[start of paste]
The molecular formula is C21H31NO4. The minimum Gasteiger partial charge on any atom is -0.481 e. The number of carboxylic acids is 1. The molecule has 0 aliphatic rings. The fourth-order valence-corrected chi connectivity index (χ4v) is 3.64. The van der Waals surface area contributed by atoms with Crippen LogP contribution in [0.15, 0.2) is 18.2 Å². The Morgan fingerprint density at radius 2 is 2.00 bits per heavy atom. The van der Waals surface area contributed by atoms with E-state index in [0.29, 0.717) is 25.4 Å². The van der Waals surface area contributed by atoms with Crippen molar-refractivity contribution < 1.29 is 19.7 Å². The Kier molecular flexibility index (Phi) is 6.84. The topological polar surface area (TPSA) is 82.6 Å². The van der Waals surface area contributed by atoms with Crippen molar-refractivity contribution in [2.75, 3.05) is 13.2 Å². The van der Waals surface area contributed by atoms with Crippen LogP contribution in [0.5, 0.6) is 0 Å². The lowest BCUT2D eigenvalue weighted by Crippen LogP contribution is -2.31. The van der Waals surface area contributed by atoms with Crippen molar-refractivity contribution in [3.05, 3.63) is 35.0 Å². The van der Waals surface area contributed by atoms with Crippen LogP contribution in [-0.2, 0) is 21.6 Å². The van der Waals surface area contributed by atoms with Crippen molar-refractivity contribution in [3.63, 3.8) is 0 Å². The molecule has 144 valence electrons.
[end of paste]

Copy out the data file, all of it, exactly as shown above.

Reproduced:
The molecular formula is C21H31NO4. The minimum Gasteiger partial charge on any atom is -0.481 e. The number of carboxylic acids is 1. The molecule has 0 aliphatic rings. The fourth-order valence-corrected chi connectivity index (χ4v) is 3.64. The van der Waals surface area contributed by atoms with Crippen LogP contribution in [0.15, 0.2) is 18.2 Å². The Morgan fingerprint density at radius 2 is 2.00 bits per heavy atom. The van der Waals surface area contributed by atoms with E-state index in [0.29, 0.717) is 25.4 Å². The van der Waals surface area contributed by atoms with Crippen molar-refractivity contribution < 1.29 is 19.7 Å². The Kier molecular flexibility index (Phi) is 6.84. The topological polar surface area (TPSA) is 82.6 Å². The van der Waals surface area contributed by atoms with Crippen molar-refractivity contribution in [2.75, 3.05) is 13.2 Å². The van der Waals surface area contributed by atoms with Crippen LogP contribution in [0.5, 0.6) is 0 Å². The lowest BCUT2D eigenvalue weighted by Crippen LogP contribution is -2.31. The van der Waals surface area contributed by atoms with Crippen molar-refractivity contribution in [3.05, 3.63) is 35.0 Å². The van der Waals surface area contributed by atoms with Crippen LogP contribution in [-0.2, 0) is 21.6 Å². The van der Waals surface area contributed by atoms with Crippen molar-refractivity contribution in [3.63, 3.8) is 0 Å². The molecule has 144 valence electrons.